Michigan moves one step closer to becoming early primary state for Democrats

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Michigan Democrats' longstanding quest to become one of the party's early primary states is on the cusp of fruition.

The Democratic National Committee's Rules and Bylaws Committee on Friday afternoon formally adopted a proposal by President Joe Biden to make Michigan the fifth state to hold a nominating primary in 2024, putting it behind South Carolina, Nevada, New Hampshire and Georgia.

There were only two nay votes, those of members from Iowa and New Hampshire, which currently have a lock on the first two nominating contests in each presidential year.

UAW President Ray Curry, a member of the committee, urged the panel to adopt the changes proposed by Biden, noting the inclusion of Michigan adds Black, Latino and Muslim-American voters — as well as hundreds of thousands of union members and retirees — giving them a far greater say in who becomes the eventual Democratic nominee than is currently the case.

That, he said, will help the party win nationally. "We're here to win elections and we need Michigan to be part of that."

Michigan Democratic Party Chairman Lavora Barnes told the Free Press that if the Republican Party joins Democrats in moving Michigan up in its nominating calendar: "We will get candidates who have to take the time to visit the heartland. We will get candidates who represent the whole of the country."

Even if Republicans don't do so, however, Barnes said this is a step that will allow Democrats "to build better, stronger candidates" who are battle-tested in a big swing state in the upper Midwest, a region that has been key in presidential politics, especially in recent elections.

Biden urged changing the order, giving key constituencies more say

In a letter to the committee, Biden, as the de facto leader of the party, said it was past time to change the nominating calendar and that key segments of the Democratic Party — namely Black and Hispanic voters — had been largely left out of that process. “It is time to stop taking these voters for granted," he wrote.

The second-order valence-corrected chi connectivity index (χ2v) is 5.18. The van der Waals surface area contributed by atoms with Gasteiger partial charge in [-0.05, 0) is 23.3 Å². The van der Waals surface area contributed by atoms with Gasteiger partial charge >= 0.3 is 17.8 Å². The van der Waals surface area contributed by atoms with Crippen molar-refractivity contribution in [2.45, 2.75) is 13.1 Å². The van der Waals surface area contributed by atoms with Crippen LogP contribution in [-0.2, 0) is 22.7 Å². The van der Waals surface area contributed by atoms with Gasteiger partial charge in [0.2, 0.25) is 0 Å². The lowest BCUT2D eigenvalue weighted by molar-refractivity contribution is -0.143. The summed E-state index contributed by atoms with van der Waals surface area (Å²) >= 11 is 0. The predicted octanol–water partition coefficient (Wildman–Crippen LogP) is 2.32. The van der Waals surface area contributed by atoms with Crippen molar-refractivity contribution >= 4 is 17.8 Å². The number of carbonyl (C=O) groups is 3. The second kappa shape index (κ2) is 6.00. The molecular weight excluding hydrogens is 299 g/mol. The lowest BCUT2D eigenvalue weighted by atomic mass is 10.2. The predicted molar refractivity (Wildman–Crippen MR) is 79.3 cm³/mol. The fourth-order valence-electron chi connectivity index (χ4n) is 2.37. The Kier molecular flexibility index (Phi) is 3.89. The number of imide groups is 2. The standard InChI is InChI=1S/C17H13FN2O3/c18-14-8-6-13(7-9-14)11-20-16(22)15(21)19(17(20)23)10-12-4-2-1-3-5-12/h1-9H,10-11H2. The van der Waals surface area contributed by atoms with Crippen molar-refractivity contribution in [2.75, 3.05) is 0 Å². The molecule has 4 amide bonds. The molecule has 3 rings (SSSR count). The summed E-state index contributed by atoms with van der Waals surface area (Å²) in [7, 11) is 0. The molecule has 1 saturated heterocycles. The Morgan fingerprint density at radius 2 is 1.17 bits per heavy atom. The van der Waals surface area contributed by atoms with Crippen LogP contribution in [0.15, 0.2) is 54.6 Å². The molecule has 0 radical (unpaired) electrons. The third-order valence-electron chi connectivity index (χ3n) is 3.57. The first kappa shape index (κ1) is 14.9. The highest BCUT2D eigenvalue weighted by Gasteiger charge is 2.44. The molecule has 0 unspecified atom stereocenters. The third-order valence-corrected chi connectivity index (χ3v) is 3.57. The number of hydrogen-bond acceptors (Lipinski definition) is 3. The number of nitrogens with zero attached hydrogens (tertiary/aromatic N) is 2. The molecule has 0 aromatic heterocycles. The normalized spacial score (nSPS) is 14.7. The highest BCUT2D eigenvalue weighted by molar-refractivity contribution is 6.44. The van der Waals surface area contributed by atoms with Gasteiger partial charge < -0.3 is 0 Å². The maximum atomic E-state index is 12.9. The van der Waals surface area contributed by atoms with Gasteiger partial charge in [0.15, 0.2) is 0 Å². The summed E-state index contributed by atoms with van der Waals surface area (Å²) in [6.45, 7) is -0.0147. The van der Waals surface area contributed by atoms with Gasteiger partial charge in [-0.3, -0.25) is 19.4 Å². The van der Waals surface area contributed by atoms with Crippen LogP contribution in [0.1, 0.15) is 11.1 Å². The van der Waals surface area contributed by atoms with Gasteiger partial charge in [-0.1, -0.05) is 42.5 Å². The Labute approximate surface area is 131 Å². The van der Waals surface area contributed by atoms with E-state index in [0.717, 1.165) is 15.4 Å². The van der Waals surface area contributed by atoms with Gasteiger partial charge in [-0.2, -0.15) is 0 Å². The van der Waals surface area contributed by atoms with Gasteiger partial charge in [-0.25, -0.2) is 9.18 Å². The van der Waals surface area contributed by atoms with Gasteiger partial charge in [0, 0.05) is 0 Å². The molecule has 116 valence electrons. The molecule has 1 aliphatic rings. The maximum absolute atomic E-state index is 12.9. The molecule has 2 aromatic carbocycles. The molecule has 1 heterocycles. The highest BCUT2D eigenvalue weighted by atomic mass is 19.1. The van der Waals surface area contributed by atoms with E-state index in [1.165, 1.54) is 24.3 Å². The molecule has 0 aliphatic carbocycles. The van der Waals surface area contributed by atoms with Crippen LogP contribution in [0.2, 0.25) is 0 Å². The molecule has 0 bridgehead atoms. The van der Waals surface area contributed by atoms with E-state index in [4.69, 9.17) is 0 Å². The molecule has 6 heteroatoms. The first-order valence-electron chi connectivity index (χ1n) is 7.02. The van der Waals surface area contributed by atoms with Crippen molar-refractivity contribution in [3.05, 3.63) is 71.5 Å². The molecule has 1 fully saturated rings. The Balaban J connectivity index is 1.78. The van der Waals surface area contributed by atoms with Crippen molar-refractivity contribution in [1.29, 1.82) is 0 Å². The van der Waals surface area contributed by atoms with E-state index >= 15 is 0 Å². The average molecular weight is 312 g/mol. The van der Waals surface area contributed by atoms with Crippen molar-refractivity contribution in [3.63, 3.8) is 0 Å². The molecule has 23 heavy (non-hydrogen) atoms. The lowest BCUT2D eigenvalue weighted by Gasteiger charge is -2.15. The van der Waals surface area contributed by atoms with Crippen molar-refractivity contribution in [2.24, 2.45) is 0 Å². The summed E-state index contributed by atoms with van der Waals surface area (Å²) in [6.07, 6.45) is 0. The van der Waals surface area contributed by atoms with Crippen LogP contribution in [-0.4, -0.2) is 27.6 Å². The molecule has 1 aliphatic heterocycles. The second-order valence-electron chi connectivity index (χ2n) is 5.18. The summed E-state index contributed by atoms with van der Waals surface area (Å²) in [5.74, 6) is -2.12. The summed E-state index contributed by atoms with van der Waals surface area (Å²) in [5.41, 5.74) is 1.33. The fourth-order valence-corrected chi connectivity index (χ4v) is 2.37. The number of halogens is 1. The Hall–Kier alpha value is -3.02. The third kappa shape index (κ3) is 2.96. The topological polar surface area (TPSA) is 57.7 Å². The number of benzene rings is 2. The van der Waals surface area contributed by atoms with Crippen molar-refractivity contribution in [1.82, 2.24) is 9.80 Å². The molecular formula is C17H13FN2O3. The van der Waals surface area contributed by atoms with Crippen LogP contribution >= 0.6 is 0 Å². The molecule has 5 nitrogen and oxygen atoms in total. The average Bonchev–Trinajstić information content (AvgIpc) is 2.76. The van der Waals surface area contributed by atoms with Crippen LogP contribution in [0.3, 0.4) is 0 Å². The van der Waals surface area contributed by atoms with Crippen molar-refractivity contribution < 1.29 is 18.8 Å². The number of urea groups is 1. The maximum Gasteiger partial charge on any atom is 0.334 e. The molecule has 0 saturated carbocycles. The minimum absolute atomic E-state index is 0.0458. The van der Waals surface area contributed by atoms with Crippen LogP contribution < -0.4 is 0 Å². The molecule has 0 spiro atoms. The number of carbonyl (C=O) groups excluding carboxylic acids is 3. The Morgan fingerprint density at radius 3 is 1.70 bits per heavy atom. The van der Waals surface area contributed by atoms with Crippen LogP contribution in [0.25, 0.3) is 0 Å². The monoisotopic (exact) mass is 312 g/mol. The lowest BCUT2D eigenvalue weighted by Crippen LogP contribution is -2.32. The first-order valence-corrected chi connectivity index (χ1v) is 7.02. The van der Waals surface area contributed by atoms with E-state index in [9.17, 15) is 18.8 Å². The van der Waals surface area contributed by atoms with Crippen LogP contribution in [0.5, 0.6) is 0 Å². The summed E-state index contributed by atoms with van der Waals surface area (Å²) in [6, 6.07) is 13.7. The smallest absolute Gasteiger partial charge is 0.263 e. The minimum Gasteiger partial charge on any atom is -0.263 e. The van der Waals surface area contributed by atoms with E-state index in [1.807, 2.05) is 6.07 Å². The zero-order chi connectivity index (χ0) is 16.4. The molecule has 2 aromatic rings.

The vote by the committee isn't the final word on the proposal: It will still have to be ratified by the whole Democratic National Committee in February and some states — particularly Iowa and New Hampshire, which have defended their first-in-the-nation contests for generations against arguments that their predominately white populations don't reflect the country as a whole — are planning to fight on. Michigan, too, will have to change its law mandating presidential primaries occur on the second Tuesday in March.

But the vote to recommend the new calendar, plus Biden's backing, which was announced Thursday night before the meeting began in earnest, makes it likely to be adopted by the DNC. As for Michigan's law, the state Senate — still led by Republicans ahead of Democrats taking majority control next month — this week approved legislation to move it up to the second Tuesday in February and sent it to the House for approval.

With Gov. Gretchen Whitmer winning reelection and Democrats taking over both legislative chambers soon, they can likely set any primary calendar that suits the national party, however. Curry told the Free Press that Democratic success in Michigan's midterm elections was "key" to the ultimate decision to back the state's inclusion in the early lineup.